While we are starting to see the rise of indie developers and publishers across the gaming industry, it’s still hard not to notice the trend of big gaming ‘corporations’ overshadowing and acquiring the little guys. Though some studios barely get noticed after this enveloping takes place, one studio has managed to shine through the darkness even after being traded around by the big boys. They shined so hard that now, they’re major players themselves. They’re red, dead and stealing your cars, it’s the bad-boys of developing…Rockstar Games.
Brothers, Dan and Mike Houser grew up in London, England and attended Cambridge university there before travelling to America and becoming citizens of New York. Living in New York they met Terry Donovan, Jamie King and Gary Foreman. Realising a shared passion in games, they decided to start up their own developer studio. The group formed the company, “BMG Interactive” and worked on several indie development games for PC before being acquired in 1988 by “Take Two Interactive Games Studios”. Later that year BMG Interactive was reformed and shifted to form “Rockstar Games”, with the Houser brothers fronting the team.
The history of Rockstar becomes very murky and convoluted, as Rockstar Studios begin sprouting up across the globe, all working on separate titles. However it is clear enough to track the series, which spawned, from the Rockstar name with their most famous series starting up from a top down view in 1997. “Grand Theft Auto” became an instant hit, being one of the first ever open-world city roamers on the market. The series that made Rockstar famous and infamous, Grand Theft Auto is still a highly popular game to this day with the fifth installation emerging into the world later this year. At the start of the new millennium Rockstar Games begun the “Max Payne” and “Midnight Club” series, which saw them screeching onto both the racer and shooter scenes, with incredible results. After sitting upon these titles for some time and starting work on their own gaming engine, (the Rockstar Advanced Game Engine or Rage) the company produced a game which saw the start of their most recent cult series, “Read Dead Revolver”. What stands out from this developers long and tangled history, is that there hasn’t really been a game under the Rockstar name that has not been hugely successful, they re-defined the open world, gave the game some very unique racer and shooter mechanics and started up a community of developers intent on following in their footsteps.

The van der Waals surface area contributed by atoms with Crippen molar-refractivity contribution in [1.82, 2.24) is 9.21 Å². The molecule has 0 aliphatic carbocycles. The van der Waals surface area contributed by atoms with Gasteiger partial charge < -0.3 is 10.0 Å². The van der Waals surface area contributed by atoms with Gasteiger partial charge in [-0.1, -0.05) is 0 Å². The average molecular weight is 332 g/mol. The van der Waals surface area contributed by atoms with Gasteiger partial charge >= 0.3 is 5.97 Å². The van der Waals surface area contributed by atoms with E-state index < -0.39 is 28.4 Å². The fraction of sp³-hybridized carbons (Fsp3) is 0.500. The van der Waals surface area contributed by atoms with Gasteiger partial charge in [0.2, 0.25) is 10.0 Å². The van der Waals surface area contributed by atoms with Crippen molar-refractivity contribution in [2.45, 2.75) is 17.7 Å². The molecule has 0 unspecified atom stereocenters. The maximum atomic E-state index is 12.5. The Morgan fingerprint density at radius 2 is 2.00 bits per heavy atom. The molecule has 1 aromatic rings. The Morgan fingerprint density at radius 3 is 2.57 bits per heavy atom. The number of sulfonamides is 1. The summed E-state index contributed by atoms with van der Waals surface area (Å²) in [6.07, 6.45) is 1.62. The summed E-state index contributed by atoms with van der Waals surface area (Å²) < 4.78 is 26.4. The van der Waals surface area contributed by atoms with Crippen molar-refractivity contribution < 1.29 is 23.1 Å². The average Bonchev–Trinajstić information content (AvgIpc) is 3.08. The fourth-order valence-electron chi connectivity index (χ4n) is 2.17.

Grand Theft Auto
Grand Theft Auto was one of the first open-world games in existence. (Along with “Turbo Esprit” in ’86) That alone gives credit to just what the series is in terms of innovation. Grand Theft Auto II and III brought deeper 3D realism and control into it, with incredible facial modelling and detail. Grand Theft Auto: Vice City provided players with amazing side activities to pursue, which much more emphasis on this aspect of the game than had been in previous iterations. The game, which could then be described as ‘legacy making’, in the Rockstar catalogue was most definitely the next in the series, Grand Theft Auto: San Andreas. With undoubtedly the largest gaming world Rockstar had developed and a multitude of missions, activities, shops and races to partake in, this is probably the game, which stemmed the plethora of ‘GTA Clones’ that followed. However, this was also the game, which game the studio a slightly different reputation. Glamourising crime and racism, San Andreas was criticised for its portrayal of African Americans, featuring the group of characters going for fried chicken and partaking in a drive-by in one of the very first missions. On top of this, a modding-loophole was found in the games coding which allowed the “Hot Coffee” activity to be accessed. The mod featured a sex mini-game, which resulted in the banning of the game in a number of countries. The mod has since been fixed and an altered copy was distributed in place of the original.